How we change what others think, feel, believe and do
The ChangingMinds Blog!
Where will Bernie's votes go? The strange, strange US Presidential elections may get stranger still
The US Presidential elections this year have already been a humdinger. Donald Trump has confounded traditional Republicans by coming from the back to snatch the nomination. And the Democrats have had themselves a pretty good race, with socialist Bernie Sanders giving front-runner Hillary Clinton a darned good run for her money. So it looks like, short of any catastrophic revelations, that it will be Trump vs. Clinton.
A sensible conclusion is that Hillary will trounce Donald. Surely, there can't be that number of Americans who would vote for a President Trump. Yet the strangeness of this year's election could lead to not only lots of Republicans voting for Hillary, but also lots of Democrats voting for Donald.
Support for Donald Trump within the establishment Republican party has been slow, with a number of high-profile figures saying they will not vote for him. I've also got personal friends who always vote Republican but who are terrified at the thought of him becoming president. Many of these Republican traditionalists and thinkers will surely not vote for Trump and may well vote for Hillary as a protest or direct opposition to someone who they feel has hi-jacked their nomination process.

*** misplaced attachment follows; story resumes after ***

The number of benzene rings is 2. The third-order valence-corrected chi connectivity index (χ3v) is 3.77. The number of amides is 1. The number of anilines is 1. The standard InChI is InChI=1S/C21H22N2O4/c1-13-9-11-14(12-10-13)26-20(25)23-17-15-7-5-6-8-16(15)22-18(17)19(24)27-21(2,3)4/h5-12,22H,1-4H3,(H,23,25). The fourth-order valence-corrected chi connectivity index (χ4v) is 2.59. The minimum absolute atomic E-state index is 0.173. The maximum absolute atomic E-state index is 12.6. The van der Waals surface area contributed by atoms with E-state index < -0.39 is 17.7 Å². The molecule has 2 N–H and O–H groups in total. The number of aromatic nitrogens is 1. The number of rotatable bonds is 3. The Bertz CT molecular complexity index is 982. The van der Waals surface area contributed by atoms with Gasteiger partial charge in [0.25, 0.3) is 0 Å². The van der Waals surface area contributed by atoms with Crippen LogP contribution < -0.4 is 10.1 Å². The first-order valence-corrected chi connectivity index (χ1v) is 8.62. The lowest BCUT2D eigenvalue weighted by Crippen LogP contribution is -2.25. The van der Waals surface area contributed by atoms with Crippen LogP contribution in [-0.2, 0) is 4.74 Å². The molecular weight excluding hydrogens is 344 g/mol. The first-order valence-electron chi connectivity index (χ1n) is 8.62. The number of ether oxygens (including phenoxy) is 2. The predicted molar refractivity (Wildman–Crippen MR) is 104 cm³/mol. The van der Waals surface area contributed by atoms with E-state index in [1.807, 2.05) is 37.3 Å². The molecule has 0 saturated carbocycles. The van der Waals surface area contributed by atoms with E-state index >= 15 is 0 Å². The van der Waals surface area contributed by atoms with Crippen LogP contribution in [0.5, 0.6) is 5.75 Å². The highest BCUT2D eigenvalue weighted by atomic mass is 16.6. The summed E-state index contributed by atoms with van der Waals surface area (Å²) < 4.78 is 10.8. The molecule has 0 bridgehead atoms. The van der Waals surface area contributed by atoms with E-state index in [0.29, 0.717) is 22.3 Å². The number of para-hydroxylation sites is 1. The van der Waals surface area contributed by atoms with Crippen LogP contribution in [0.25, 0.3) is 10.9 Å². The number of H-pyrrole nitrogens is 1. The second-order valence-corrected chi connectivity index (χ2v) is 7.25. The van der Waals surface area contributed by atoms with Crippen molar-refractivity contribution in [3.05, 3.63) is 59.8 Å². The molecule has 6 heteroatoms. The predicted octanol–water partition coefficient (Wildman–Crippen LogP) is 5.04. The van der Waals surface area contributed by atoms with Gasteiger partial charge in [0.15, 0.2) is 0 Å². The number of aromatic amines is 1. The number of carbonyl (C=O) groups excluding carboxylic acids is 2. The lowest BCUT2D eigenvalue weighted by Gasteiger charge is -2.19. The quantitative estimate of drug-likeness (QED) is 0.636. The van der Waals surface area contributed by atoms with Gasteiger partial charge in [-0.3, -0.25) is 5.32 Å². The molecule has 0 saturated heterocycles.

Yet there is a global populist fire raging, that has stirred up elections around the world. From the recently-elected Rodrigo Duterte in the Philippines to the machinations of Syriza in Greece to the rise of UKIP in the UK, people are voting in their masses against traditional politicians and for outsiders and new parties who 'tell it like it is' and seem to be anti-corruption. In America, Trump has played this card very well, giving voice to many blue-collar workers who have felt abandoned and betrayed by Washington. And on the other side of the fence, Bernie Sanders, a self-confessed socialist, has raised the hopes of many Democrats for a more honest government (while quietly ignoring the cost of many of his proposed reforms, of course).
So where will Bernie's votes go?
I'd say that there are likely quite a few Democrats who like the populist message, and who, perhaps even to their own surprise, would be rather attracted to Donald Trump's non-traditional-Republican rhetoric. To add to this, Hillary has already lost some large segments that should have liked her, such as younger women. And these cynical Democratic Hillary-dislikers might just, like the anti-Trump Republicans, vote for the other side rather than for her. A lot may hinge on what Bernie asks of them when he (finally) concedes.
And don't forget Trump's mastery of persuasion. He wrote 'The Art of the Deal' long ago and has been honing his persuasive skills ever since. He seems to say awful things, but, perhaps not so remarkably, they have worked for him. Expect him to change his tone soon as he woos swing voters and Democrats who are not so taken with Hillary.
So, while Hillary may pick up a good number of anti-Trump Republican electors, Trump may pick up populist-liking and anti-Hillary Democrats. And given Trump's added expertise in manipulative politics, the race could be closer than one might imagine.